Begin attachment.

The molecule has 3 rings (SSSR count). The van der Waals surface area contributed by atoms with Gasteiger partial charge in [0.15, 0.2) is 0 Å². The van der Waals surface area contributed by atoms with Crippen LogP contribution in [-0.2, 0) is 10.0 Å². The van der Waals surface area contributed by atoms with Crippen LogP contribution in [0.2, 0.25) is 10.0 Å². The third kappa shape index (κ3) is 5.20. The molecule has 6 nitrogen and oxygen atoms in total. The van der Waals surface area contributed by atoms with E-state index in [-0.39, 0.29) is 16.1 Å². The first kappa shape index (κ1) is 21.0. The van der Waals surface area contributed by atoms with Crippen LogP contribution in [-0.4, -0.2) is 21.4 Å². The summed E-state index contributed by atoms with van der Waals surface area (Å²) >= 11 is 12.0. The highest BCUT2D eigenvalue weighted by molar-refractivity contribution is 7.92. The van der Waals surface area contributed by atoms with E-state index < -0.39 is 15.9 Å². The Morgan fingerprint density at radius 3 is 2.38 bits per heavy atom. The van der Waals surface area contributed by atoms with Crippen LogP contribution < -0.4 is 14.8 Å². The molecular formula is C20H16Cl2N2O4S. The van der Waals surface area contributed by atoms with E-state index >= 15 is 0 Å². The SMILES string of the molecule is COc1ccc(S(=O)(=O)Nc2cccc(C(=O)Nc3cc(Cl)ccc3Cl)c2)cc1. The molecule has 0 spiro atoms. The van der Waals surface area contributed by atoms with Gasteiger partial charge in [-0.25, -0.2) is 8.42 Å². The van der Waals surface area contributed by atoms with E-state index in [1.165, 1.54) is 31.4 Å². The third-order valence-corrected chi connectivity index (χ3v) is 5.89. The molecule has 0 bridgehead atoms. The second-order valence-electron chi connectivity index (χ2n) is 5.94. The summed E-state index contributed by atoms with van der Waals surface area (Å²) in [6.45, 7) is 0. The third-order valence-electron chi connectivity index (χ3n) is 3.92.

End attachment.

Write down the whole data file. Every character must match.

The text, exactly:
The molecule has 3 rings (SSSR count). The van der Waals surface area contributed by atoms with Gasteiger partial charge in [0.15, 0.2) is 0 Å². The van der Waals surface area contributed by atoms with Crippen LogP contribution in [-0.2, 0) is 10.0 Å². The van der Waals surface area contributed by atoms with Crippen LogP contribution in [0.2, 0.25) is 10.0 Å². The third kappa shape index (κ3) is 5.20. The molecule has 6 nitrogen and oxygen atoms in total. The van der Waals surface area contributed by atoms with E-state index in [-0.39, 0.29) is 16.1 Å². The first kappa shape index (κ1) is 21.0. The van der Waals surface area contributed by atoms with Crippen LogP contribution in [-0.4, -0.2) is 21.4 Å². The summed E-state index contributed by atoms with van der Waals surface area (Å²) >= 11 is 12.0. The highest BCUT2D eigenvalue weighted by molar-refractivity contribution is 7.92. The van der Waals surface area contributed by atoms with E-state index < -0.39 is 15.9 Å². The Morgan fingerprint density at radius 3 is 2.38 bits per heavy atom. The van der Waals surface area contributed by atoms with Crippen LogP contribution < -0.4 is 14.8 Å². The molecular formula is C20H16Cl2N2O4S. The van der Waals surface area contributed by atoms with E-state index >= 15 is 0 Å². The SMILES string of the molecule is COc1ccc(S(=O)(=O)Nc2cccc(C(=O)Nc3cc(Cl)ccc3Cl)c2)cc1. The molecule has 0 spiro atoms. The van der Waals surface area contributed by atoms with Gasteiger partial charge in [-0.25, -0.2) is 8.42 Å². The van der Waals surface area contributed by atoms with E-state index in [1.165, 1.54) is 31.4 Å². The third-order valence-corrected chi connectivity index (χ3v) is 5.89. The molecule has 0 bridgehead atoms. The second-order valence-electron chi connectivity index (χ2n) is 5.94. The summed E-state index contributed by atoms with van der Waals surface area (Å²) in [6.45, 7) is 0. The third-order valence-electron chi connectivity index (χ3n) is 3.92.